Jewish Care’s Story – introducing electronic care planning software
In 2016 Jewish Care, a care provider based in London and the South East, developed a digital strategy for their organisation. They decided that they would start a project to replace paper-based care plans with an electronic system.
The overall aim of the project was to successfully implement electronic care plans in Jewish Care’s eleven care homes, as part of the organisation’s wider digital enhancement strategy. As a first step, Jewish Care went through a rigorous and extensive procurement process that involved frontline staff, volunteers, senior managers and trustees to decide which software supplier to use. Involving frontline staff got early buy-in from the principal users of the chosen scheme.
They then piloted the software across three homes in order to test the system, the training required and the roll out method. This also allowed them time to identify and resolve any challenges which they hadn’t anticipated in the planning stages and to adapt the software to Jewish Care’s requirements.
At the beginning of the process they identified three key project outcomes they hoped to achieve:
- Improve care delivery and customer experience, through better access to information at the point of care.
- Improve resource efficiency through improved use of staff resource, overheads and consumables.
- Increasing the digital capabilities of staff.
18 months after the implementation project began all eleven homes are now using the electronic care planning system. Paper care plans for all residents have been replaced by an electronic care plan and staff are using hand held devices to access care plans and to record all interactions and care delivered.
“I’m slower than my colleagues, but I really like the system and wouldn’t ever want to go back to paper. I never thought I’d say that – you know how scared I was!”
What were the challenges?
Once the roll out was complete, Jewish Care produced a report on how the project had gone in which they outlined the challenges they faced and how these were resolved.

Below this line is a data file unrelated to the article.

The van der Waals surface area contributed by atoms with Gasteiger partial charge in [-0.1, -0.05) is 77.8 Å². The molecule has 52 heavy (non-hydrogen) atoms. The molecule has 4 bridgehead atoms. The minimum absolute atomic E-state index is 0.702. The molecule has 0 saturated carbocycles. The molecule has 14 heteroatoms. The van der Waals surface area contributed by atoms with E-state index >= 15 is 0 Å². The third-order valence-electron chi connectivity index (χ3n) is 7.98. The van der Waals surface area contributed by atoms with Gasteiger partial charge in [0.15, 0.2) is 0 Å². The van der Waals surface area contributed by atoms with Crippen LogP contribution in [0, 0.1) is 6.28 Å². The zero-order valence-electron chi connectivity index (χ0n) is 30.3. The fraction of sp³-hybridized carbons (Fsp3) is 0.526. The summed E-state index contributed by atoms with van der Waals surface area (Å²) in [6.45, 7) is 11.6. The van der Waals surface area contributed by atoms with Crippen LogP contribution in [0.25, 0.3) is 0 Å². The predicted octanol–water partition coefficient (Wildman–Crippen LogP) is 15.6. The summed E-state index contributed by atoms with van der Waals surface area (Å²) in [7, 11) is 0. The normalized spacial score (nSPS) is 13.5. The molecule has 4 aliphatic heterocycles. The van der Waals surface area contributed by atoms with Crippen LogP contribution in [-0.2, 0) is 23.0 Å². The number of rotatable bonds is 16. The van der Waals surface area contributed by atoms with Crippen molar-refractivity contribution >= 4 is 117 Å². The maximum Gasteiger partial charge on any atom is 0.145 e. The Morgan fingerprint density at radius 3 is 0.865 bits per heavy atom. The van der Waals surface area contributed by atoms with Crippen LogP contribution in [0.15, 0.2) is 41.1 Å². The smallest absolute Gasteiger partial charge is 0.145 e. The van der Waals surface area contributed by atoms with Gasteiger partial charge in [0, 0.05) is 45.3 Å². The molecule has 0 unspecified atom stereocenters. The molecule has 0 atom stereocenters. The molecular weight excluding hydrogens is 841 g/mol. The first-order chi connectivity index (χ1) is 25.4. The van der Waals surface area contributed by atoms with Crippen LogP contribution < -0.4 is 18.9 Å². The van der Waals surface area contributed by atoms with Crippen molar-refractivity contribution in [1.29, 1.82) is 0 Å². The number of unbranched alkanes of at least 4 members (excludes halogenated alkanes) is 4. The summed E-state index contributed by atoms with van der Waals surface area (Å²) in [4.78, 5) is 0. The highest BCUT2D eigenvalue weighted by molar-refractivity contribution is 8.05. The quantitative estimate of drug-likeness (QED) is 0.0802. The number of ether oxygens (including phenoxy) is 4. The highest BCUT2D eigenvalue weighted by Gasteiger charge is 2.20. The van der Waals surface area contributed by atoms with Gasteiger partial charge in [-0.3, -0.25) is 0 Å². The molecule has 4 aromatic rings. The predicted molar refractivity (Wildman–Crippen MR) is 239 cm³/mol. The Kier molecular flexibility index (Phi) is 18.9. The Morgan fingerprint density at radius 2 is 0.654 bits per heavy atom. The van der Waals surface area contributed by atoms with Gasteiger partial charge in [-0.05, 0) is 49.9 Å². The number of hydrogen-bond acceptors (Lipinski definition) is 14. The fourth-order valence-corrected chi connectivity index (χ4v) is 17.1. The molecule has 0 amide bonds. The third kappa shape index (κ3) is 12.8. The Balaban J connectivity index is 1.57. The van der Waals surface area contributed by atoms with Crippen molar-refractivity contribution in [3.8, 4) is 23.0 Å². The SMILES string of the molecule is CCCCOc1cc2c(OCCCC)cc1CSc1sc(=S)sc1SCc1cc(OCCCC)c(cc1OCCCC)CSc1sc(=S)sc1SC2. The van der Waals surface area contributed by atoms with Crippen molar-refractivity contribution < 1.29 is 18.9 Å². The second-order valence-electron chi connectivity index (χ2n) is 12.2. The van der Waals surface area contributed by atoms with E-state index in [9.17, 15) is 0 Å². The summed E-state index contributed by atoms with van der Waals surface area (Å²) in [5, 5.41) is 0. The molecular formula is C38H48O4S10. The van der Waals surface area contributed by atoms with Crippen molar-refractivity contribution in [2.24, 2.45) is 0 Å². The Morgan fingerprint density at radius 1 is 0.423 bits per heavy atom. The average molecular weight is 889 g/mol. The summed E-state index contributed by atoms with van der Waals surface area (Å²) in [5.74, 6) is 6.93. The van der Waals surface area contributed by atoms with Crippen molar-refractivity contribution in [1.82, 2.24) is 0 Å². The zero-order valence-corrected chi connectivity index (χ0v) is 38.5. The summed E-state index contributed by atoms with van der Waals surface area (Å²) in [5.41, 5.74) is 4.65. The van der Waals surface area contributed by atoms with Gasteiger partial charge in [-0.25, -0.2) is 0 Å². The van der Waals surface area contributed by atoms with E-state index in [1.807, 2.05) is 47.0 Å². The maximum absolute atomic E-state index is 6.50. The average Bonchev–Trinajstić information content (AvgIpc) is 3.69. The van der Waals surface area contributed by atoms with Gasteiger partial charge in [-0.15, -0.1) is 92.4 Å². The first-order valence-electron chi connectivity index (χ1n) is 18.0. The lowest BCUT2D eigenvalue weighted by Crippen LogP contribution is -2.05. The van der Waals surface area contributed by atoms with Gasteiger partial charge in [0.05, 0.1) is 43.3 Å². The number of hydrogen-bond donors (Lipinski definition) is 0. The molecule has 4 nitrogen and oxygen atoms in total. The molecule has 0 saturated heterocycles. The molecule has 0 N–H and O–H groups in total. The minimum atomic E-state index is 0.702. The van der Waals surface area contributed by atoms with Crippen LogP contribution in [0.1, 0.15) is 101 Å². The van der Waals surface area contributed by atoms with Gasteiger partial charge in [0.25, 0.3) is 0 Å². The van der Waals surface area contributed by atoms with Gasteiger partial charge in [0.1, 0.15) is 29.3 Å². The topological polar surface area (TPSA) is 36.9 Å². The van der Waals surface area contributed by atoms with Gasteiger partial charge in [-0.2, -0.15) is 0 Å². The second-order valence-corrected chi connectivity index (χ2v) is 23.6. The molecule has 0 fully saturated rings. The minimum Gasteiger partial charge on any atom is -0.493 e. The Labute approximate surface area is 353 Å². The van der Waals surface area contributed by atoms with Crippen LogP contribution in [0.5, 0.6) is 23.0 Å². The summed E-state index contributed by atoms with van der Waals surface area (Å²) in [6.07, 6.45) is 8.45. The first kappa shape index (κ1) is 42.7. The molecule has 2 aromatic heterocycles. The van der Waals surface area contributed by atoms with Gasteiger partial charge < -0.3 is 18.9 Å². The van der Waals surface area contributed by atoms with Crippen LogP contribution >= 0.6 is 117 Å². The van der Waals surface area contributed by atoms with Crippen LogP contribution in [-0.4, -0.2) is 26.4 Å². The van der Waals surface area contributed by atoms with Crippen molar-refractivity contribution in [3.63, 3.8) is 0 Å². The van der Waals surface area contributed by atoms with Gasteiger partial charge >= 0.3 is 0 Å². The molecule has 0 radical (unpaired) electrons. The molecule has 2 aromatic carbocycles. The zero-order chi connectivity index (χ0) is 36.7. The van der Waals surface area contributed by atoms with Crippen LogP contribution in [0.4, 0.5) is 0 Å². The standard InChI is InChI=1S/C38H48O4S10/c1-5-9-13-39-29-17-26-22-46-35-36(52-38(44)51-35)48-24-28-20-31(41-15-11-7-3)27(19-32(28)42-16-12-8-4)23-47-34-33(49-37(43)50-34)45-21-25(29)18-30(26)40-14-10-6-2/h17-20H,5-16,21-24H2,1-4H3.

- Need to train staff and provide ongoing support during implementation
- Investment in training and support was essential and very effective
- Making sure peoples’ personal data was kept secure
- Increase in training and monitoring of staff and adjusting security settings on the handheld devices
- Integrating with additional software systems (e.g. nurse call, medication management software)
- Working closely with providers and engaging with those who operate systems which allow linking with others.
What were the outcomes?
Jewish Care surveyed staff prior to the launch (n=59) and again at the end of the implementation (n=226) about how they felt about the project. The following are some of the highlights of the survey results:
- Positive CQC reports – the five homes that have been inspected since implementing the software have all received good comments on the quality of their records.
- Improvement in quality and quantity of records entered for residents – 93% of staff surveyed (n=226) reported that all or most of interactions with residents were recorded, compared to 53% prior to implementation.
- Greater ability to negotiate with Local Authorities – In a few cases, better records enabled Jewish Care to renegotiate fees when dependency and staff input exceeded level covered by the Local Authority.
- Better continuity of care – this was caused by improved communication between staff. 84% felt that their care records entries were read by others at every shift. Only 44% felt this prior to implementation.
- Better care and customer experience – 79% of staff reported feeling confident in knowing residents’ care needs, compared to 55% prior to implementation.
- More accurate records – as staff could record care in a timelier manner. Prior to implementation, almost 50% of staff reported that they were writing the care plans at the end of the shift. Post-implementation, 87% reported updating care plans throughout the shift and less than 5% at the end of the shift.
- More time to interact with residents – reported by more than 60% of participants.
- Better delivery of care – over 90% of staff surveyed felt that use of electronic records enabled them to deliver better care. Prior to implementation, 34% hoped that this would be the case.
- Staff have improved confidence in using digital technology – reported by 43% of participants.
- Reduction in the use of consumables – Paper orders in the care homes reduced by 17% (some colour papers used primarily for care plans saw reductions of 80%). The use of plastic envelopes was reduced by 13%.
- Staff are more positive about using digital technology – This opens the way to introduce more technologies, in order to improve quality and efficiencies.
“I love it – it’s so much quicker than writing”
For Jewish Care, it is clear that introducing digital technology and training around 600 care staff to use it has opened the door to introducing further technology. They are now exploring the next steps in their digital journey.
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